And it does: Librato! Librato is a service for visualizing and creating alerts based on metrics. The Heroku add-on comes preconfigured to read metrics from Heroku log streams. In fact, we were already using Librato to visualize dyno performance metrics that Heroku printed to our log stream—but we hadn’t tried configuring any alerts. Reading Librato’s docs on alerts, we discovered that it supports both kinds of alert triggers we wanted. This made it a great choice for a monitoring service that we can configure to watch our data and alert us if something unexpected happens.

Step 1: Logging data quality

Librato is organized around the concept of a “metric.” A Librato metric can be any kind of time series data: something that can be graphed with a time stamp on the x axis and a number on the y axis. When the metric hasn’t been reporting or hasn’t logged a new datapoint within a certain period of time, visualizations like this can help us clearly see what is going on.

We chose “lag time” as the metric to track. We define lag time as the age of the most recently ingested data point of a particular type. Lag time serves as a good metric because it helps us get to the heart of the problem. If our goal is to have the most accurate up-to-date data, we’d like to know when our gaps start and for how long they occurred for.

To implement data quality logging, every time we collect data, we figure out how old the newest data point is, and print that number of minutes to the logs in Librato’s specific format. Here’s a screenshot of what the output looks like in our Papertrail logs:

Log messages formatted as Librato metrics, in Papertrail

Log messages formatted as Librato metrics, in Papertrail

Step 2: Setting up alerts

We have several ways to detect if something has gone wrong with our data collecting. If a new datapoint has not been added within an acceptable amount of time, then we may want to get alerted and see if there is anything we can do on our end. To do this, we set “condition type” to “goes above” when creating an alert:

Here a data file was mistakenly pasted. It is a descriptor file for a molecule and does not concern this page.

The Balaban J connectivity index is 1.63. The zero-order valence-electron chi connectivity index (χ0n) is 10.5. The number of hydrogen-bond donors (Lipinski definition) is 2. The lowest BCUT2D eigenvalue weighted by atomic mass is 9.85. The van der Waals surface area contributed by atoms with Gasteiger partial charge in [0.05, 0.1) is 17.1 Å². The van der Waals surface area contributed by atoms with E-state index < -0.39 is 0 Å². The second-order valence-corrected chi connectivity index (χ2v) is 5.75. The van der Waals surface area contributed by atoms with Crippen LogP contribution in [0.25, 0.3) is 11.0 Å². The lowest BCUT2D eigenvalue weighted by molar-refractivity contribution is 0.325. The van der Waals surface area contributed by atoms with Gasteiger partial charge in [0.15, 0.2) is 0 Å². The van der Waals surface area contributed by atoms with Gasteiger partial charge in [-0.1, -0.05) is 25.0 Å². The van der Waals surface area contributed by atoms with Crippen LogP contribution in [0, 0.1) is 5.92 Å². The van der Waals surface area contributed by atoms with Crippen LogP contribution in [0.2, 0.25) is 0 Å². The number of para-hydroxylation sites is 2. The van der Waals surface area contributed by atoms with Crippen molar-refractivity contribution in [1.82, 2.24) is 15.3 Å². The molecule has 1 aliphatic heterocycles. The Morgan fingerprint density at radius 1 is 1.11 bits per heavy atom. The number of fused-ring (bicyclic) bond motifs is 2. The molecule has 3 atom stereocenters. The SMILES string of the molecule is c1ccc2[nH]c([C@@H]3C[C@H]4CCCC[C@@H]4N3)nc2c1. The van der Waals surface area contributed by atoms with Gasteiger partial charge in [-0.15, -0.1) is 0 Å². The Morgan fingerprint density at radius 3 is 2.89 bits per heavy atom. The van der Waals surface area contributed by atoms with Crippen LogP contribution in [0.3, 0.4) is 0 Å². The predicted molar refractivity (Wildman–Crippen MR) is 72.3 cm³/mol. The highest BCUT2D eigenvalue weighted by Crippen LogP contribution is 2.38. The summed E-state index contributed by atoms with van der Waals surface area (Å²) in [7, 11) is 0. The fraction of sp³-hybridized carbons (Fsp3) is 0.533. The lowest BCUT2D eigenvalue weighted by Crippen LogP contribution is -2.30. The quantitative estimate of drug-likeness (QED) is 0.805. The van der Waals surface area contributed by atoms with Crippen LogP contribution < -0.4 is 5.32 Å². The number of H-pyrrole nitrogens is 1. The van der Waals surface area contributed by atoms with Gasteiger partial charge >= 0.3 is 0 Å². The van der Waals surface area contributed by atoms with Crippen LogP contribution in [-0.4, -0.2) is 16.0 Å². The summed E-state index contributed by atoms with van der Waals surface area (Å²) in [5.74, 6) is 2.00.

Example Condition

We can also check if our metric stops reporting entirely. In that case, we set “condition type” to “stops reporting”. Both alerts serve to inform us as quickly as possible if something were to go wrong.

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Step 3: Receiving alerts

To set up Slack integration, Librato requires you retrieving the Webhook URL for your Slack channel. In the Slack desktop app, go to the top left and click on Apps & Integration. This will take you to a directory of different apps that can integrate with Slack. Search for “Incoming WebHooks.”

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From there, go to “add configurations” and you should be able to find the webhook URL.

Once you have the URL, you can go to Librato’s Integrations tab and click “add configuration” on the Slack tab. Paste in the URL and give it a title you’ll be familiar with.

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Then whenever an alert is triggered, you’ll receive a Slack message showing you why the alert was triggered and other relevant information. 

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What we’re thinking about next

While it’s really nice for our system to alert us whenever anything goes wrong, we thought that maybe it would be even better practice if our system was self-healing. As it stands, our system sends us an alert, and from there a living breathing human being has to take time out of what they’re doing and investigate. So for our next step, we will create a system to patch up data holes as they happen. In this way we can be more sure that we have the most accurate up-to-date data at any time.